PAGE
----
New Grad, Fresh Debt – Now What?

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Congratulations, You’re In Debt!

You just completed college and have your degree in hand, you’ve accepted the job offer and are planning to begin work in July or August, after a much needed break. Soon, you’ll be putting on your best clothes, heading off to work, and beginning the climb up the corporate ladder.

College graduation

You’ll also be expected to start paying back your student loans no later than six months after graduation.

Yes, it is that time of year again — grad season, but also debt review time. If things worked out well, you have little to no debt to deal with. However, if you are in that vast group of middle class borrowers — too rich to qualify for aid, too poor to pay for education completely — then you’re possibly looking at paying off tens of thousands of dollars in student loans over the next twenty years.

Should You Consolidate Your Student Loans?

One way grads are looking to reduce their costs is by consolidating their student loans. In some cases you may benefit from consolidation, while in other cases you will not.

Changes made by the U.S. Congress a few years ago will determine what is the best course of action for you to take. Specifically, if your loan(s) originated prior to July 1, 2006, then you could benefit from consolidation, while loans originating after that date probably won’t. The key difference for these dates is the interest rate, which Congress established for Stafford and PLUS loans for the later loans. These newer loans must have a fixed interest rate while earlier loans do not.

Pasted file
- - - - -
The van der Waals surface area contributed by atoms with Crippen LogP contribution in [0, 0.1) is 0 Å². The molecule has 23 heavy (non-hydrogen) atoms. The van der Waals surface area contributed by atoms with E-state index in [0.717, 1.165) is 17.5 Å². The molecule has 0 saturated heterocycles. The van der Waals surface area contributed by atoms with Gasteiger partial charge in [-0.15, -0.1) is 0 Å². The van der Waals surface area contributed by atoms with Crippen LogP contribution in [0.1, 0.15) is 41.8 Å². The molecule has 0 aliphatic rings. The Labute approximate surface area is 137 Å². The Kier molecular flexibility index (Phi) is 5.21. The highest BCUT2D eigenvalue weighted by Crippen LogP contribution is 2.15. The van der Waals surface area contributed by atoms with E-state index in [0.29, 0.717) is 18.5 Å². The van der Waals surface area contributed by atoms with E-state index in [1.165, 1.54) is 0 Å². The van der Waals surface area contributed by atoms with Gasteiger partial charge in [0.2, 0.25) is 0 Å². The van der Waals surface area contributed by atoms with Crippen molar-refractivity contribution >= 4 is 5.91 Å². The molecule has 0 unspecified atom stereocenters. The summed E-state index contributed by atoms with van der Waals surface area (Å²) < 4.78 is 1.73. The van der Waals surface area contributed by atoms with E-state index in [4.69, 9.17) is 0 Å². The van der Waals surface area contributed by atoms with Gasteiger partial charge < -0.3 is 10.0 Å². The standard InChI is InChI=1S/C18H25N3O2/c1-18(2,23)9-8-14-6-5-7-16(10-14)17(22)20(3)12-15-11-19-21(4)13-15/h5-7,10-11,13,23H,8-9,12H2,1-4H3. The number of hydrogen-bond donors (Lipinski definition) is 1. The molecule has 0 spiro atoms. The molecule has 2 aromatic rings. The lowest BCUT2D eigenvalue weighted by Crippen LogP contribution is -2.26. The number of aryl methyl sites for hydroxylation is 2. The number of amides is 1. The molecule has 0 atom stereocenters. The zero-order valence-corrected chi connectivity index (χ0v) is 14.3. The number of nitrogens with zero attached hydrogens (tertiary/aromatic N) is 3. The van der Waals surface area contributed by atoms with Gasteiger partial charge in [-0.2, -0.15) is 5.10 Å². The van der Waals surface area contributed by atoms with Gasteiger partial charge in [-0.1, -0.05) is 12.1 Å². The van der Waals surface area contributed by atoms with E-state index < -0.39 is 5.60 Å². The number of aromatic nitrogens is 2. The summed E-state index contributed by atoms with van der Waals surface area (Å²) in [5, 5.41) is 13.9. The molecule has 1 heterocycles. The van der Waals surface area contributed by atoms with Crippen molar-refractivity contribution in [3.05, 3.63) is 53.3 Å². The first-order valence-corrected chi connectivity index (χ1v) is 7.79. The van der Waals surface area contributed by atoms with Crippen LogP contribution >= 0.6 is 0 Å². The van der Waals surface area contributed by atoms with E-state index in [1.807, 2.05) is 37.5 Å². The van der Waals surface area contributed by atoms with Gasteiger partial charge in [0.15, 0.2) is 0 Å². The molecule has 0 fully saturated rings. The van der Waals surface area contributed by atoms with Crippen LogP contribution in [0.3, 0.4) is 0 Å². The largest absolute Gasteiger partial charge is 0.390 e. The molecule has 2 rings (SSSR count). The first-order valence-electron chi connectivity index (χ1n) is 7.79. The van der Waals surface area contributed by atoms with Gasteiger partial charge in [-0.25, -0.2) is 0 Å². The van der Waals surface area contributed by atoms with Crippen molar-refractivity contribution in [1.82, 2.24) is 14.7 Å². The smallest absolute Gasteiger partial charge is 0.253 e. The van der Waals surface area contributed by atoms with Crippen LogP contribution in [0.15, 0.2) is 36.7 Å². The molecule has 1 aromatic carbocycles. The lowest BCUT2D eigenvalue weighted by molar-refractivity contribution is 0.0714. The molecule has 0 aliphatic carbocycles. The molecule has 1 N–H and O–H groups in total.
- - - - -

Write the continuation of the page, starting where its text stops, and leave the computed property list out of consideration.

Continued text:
Perhaps you have both kind of loans. In that case, you may still benefit from consolidation.

Why You Should Think About Your Student Loans Now

Since you just graduated, you may not be in the mood to look at your student loan contracts now. After all, the beach beckons and that new job takes precedence, right?

Not so fast!

July 1st looms as an important date in the student loan calendar because that is when the rate for federal student loans changes next. Based on a formula derived from the May treasury auction, the new rate will kick in. Of course, the rate change applies only to earlier loans as the newer loan rates will stay fixed.

Just One Chance To Consolidate

You will only be able to consolidate your student loans once. If you have variable and fixed loans, you’d probably be better off consolidating the variable rate loans only. Right now, rates are at some of their lowest levels ever, so explore your options carefully — you could save thousands of dollars over the life of the loan.

In conclusion, ignore the bright sun and warm weather and pull out your student loan documentation today. The links which follow will give you more information about the steps you should take next.

Resources

College Financial Aid Center

Private Student Loans

Student Aid Center

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Categories: Student Loans